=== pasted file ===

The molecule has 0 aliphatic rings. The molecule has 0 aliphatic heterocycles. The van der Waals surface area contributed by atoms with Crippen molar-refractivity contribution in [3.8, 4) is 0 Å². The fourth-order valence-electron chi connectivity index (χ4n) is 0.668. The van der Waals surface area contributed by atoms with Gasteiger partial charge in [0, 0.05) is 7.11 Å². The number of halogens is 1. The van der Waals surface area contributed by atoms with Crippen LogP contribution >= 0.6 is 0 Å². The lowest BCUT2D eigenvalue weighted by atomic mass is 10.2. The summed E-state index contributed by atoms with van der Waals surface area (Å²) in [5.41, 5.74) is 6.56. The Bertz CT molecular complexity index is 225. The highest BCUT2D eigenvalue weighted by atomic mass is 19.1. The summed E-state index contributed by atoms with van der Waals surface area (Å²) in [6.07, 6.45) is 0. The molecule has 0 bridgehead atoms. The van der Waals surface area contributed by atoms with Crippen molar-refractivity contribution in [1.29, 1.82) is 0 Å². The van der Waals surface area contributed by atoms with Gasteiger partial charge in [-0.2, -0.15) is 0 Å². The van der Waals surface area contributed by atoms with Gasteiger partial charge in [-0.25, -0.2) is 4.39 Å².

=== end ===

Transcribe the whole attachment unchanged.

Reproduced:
The molecule has 0 aliphatic rings. The molecule has 0 aliphatic heterocycles. The van der Waals surface area contributed by atoms with Crippen molar-refractivity contribution in [3.8, 4) is 0 Å². The fourth-order valence-electron chi connectivity index (χ4n) is 0.668. The van der Waals surface area contributed by atoms with Gasteiger partial charge in [0, 0.05) is 7.11 Å². The number of halogens is 1. The van der Waals surface area contributed by atoms with Crippen LogP contribution >= 0.6 is 0 Å². The lowest BCUT2D eigenvalue weighted by atomic mass is 10.2. The summed E-state index contributed by atoms with van der Waals surface area (Å²) in [5.41, 5.74) is 6.56. The Bertz CT molecular complexity index is 225. The highest BCUT2D eigenvalue weighted by atomic mass is 19.1. The summed E-state index contributed by atoms with van der Waals surface area (Å²) in [6.07, 6.45) is 0. The molecule has 0 bridgehead atoms. The van der Waals surface area contributed by atoms with Crippen molar-refractivity contribution in [1.29, 1.82) is 0 Å². The van der Waals surface area contributed by atoms with Gasteiger partial charge in [-0.2, -0.15) is 0 Å². The van der Waals surface area contributed by atoms with Gasteiger partial charge in [-0.25, -0.2) is 4.39 Å².